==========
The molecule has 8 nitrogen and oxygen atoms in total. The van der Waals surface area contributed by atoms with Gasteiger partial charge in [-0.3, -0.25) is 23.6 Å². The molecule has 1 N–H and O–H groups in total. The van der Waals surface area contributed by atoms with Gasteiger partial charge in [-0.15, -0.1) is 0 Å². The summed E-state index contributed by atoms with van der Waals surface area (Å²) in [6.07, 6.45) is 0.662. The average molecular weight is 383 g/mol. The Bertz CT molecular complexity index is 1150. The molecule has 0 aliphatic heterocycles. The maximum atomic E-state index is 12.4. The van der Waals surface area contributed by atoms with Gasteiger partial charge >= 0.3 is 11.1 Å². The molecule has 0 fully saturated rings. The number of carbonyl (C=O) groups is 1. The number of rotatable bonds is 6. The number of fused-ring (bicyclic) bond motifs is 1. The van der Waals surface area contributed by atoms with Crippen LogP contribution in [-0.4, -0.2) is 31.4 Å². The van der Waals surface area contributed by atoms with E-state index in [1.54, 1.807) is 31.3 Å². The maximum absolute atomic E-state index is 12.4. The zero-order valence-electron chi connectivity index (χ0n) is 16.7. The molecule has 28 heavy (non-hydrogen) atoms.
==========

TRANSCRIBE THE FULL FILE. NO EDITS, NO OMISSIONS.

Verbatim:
The molecule has 8 nitrogen and oxygen atoms in total. The van der Waals surface area contributed by atoms with Gasteiger partial charge in [-0.3, -0.25) is 23.6 Å². The molecule has 1 N–H and O–H groups in total. The van der Waals surface area contributed by atoms with Gasteiger partial charge in [-0.15, -0.1) is 0 Å². The summed E-state index contributed by atoms with van der Waals surface area (Å²) in [6.07, 6.45) is 0.662. The average molecular weight is 383 g/mol. The Bertz CT molecular complexity index is 1150. The molecule has 0 aliphatic heterocycles. The maximum atomic E-state index is 12.4. The van der Waals surface area contributed by atoms with Gasteiger partial charge >= 0.3 is 11.1 Å². The molecule has 0 fully saturated rings. The number of carbonyl (C=O) groups is 1. The number of rotatable bonds is 6. The number of fused-ring (bicyclic) bond motifs is 1. The van der Waals surface area contributed by atoms with Crippen LogP contribution in [-0.4, -0.2) is 31.4 Å². The van der Waals surface area contributed by atoms with E-state index in [1.54, 1.807) is 31.3 Å². The maximum absolute atomic E-state index is 12.4. The zero-order valence-electron chi connectivity index (χ0n) is 16.7. The molecule has 28 heavy (non-hydrogen) atoms.